Last night I attended an event at The School of Life called Understanding Depression. Although the majority of my clients do not have depression, one or two do so I wanted to learn more about the causes, symptoms and effective interventions.
Taken by a Neuroscientist some of the content was a little over my head I have to say but I have always understood that clinical depression is mainly down to chemical imbalances, namely the stress hormone cortisol depleting our happy supplies of serotonin and dopamine.
What I didn’t know was that nitric oxide can regulate the levels of these essential chemicals, keeping them in check. And we increase our levels of this gas through pleasure. So in times of stress, it is important to take baby steps towards doing more of the things that we enjoy and that give us pleasure.
Other ways that it was suggested that we can take care ourselves better are listed below. And of course we don’t need to be clinically depressed to benefit from them.
- Talk to people - friends, family, coaches etc.
- Prepare for change by researching it, talk to others who have been through it
- Take time out - make a date with yourself for 2 hours a week to do the things you enjoy
- Physical exercise - just 20 mins a day can work wonders
- Listen to music
- Healthy diet - reduce carbohydrate intake as large amounts can cause mood swings; eliminate caffeine as this increases anxiety; reduce alcohol intake; and eat more mushrooms, eggs, shellfish, green veg, turkey and fish oils.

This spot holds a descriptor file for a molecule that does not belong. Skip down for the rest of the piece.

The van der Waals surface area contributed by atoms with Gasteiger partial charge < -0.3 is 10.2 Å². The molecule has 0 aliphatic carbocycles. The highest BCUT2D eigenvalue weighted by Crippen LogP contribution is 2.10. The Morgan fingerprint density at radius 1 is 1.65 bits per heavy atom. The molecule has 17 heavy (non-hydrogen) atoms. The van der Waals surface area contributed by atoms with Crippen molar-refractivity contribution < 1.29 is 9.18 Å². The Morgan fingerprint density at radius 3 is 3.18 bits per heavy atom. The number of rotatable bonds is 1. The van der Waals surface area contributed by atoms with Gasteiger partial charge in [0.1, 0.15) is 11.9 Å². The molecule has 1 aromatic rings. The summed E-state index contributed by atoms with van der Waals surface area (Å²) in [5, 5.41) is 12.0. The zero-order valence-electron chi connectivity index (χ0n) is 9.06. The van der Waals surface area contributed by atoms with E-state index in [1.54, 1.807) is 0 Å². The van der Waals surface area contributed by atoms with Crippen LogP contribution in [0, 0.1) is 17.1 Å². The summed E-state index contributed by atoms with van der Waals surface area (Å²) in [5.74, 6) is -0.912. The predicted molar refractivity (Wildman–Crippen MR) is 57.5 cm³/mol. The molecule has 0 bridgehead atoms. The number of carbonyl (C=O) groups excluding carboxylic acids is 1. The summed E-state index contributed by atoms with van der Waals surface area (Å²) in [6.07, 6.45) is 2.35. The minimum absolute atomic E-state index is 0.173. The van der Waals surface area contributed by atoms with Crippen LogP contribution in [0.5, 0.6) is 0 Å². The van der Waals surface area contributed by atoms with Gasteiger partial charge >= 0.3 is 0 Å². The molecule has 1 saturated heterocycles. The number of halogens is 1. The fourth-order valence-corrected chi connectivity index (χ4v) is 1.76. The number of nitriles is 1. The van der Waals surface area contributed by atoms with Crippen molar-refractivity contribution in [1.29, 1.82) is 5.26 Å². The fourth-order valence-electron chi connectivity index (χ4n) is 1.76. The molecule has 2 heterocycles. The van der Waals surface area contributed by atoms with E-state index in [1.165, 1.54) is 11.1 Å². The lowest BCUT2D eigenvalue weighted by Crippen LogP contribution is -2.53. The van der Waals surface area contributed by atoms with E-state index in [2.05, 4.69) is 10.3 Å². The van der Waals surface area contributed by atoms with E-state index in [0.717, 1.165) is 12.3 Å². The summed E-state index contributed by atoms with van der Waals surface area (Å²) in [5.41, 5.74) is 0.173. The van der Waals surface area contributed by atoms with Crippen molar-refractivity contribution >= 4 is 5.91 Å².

- Sleep - we need a lot of it. Make sure you get what you need. You know when you’re not getting enough.
- Laugh as much as you can each day.
- Smile, even if you don’t feel like it as the muscle movement releases positive chemicals in the brain that make us feel better.
- Eye contact and hugging release the chemical oxytocin, which we love so try and increase these (where appropriate obviously!).
To end with, the speaker talked about research conducted by Blue Zones which found common factors within the oldest members of our society living without depression or dementia of any kind, even at 120 years old. These factors included the fact they still worked (good thing considering the rising retirement age!); they contributed to society in some way (altruism pays emotionally); they ate as a family every night; didn’t smoke; and lived actively as a member of their community. So perhaps we need to follow suit by putting down our iphones/ipods, talking to our neighbours a bit more and take part in altruistic activities.
After all, it’s good for the brain; science says so.
Alice was a supportive, professional and insightful force during a very difficult time for me.